A Legacy of Music.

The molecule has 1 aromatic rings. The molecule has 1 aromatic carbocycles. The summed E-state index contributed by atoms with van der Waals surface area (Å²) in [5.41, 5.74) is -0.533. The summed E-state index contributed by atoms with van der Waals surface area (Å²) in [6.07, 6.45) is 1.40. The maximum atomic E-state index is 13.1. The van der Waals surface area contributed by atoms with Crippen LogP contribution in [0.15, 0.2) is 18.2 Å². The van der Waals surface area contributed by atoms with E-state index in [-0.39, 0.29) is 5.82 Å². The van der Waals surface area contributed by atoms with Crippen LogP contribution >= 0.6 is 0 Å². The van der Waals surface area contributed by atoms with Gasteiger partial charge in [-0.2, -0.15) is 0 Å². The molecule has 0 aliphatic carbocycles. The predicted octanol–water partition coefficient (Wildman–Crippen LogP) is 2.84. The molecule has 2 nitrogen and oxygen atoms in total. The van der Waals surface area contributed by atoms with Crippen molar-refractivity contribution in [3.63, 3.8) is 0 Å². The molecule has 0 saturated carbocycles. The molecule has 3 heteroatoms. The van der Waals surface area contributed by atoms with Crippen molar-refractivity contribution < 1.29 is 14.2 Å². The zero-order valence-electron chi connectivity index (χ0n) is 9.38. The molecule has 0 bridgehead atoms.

Who would ever dream of a music school where students are accepted on the basis of merit alone? Where tuition is completely free? Where members stay anywhere from two to ten years? Where all keyboard, conducting, and composition students are lent Steinway grand pianos for use throughout their studies?Mary Louise Curtis Bok (later Zimbalist) had such a dream--and turned it into reality with the Curtis Institute of Music in Philadelphia more than 75 years ago. But the story actually begins earlier. Louisa Knapp Curtis, wife of magazine mogul Cyrus Curtis, died in 1910, bequeathing her own considerable fortune to her husband. He, in turn, gave the inheritance to their only child, Mary Louise, who was married to Edward Bok, a journalist from the Netherlands and editor of the Ladies' Home Journal. Both the Journal and Curtis' other publication, The Saturday Evening Post, were riding high at the time. Mrs. Bok (which is what everyone always called her) was herself a serious amateur musician. At age 48, she became involved with the Philadelphia Settlement School, which provided musical training to young immigrants. Her first public gift to music, in 1917, was $150,000 for a Settlement Music House. The music house's goal was "Americanization among the foreign population of Philadelphia." The Boks' best friend, pianist Josef Hofmann, played a recital at the school's dedication. Fortunately for the dream, the Boks also were on a friendly basis with other leading musicians of the day, including Leopold Stokowski, then musical director of the Philadelphia Orchestra. After much discussion with Stokowski, Hofmann, and other friends on how best to help musically gifted young people, Mrs. Bok again dipped into her inheritance and bought three splendid turn-of-the-century mansions on Philadelphia's Rittenhouse Square. After having them joined and renovated, she formed a faculty of renowned performing artists and opened the Curtis Institute of Music in October 1924. She eventually supplied the institute with a magnificent endowment of $12 million and spent the rest of her life making her dream the best possible place for exceptionally gifted students to study and learn. The criterion for acceptance to the institute has always been unsurpassed musical talent. In fact, a violin student of Yehudi Menuhin and a daughter of Itzhak Perlman were each denied admission to the school. In one semester, only 5 out of 300 applicants were accepted into the vocal department. "Small but...
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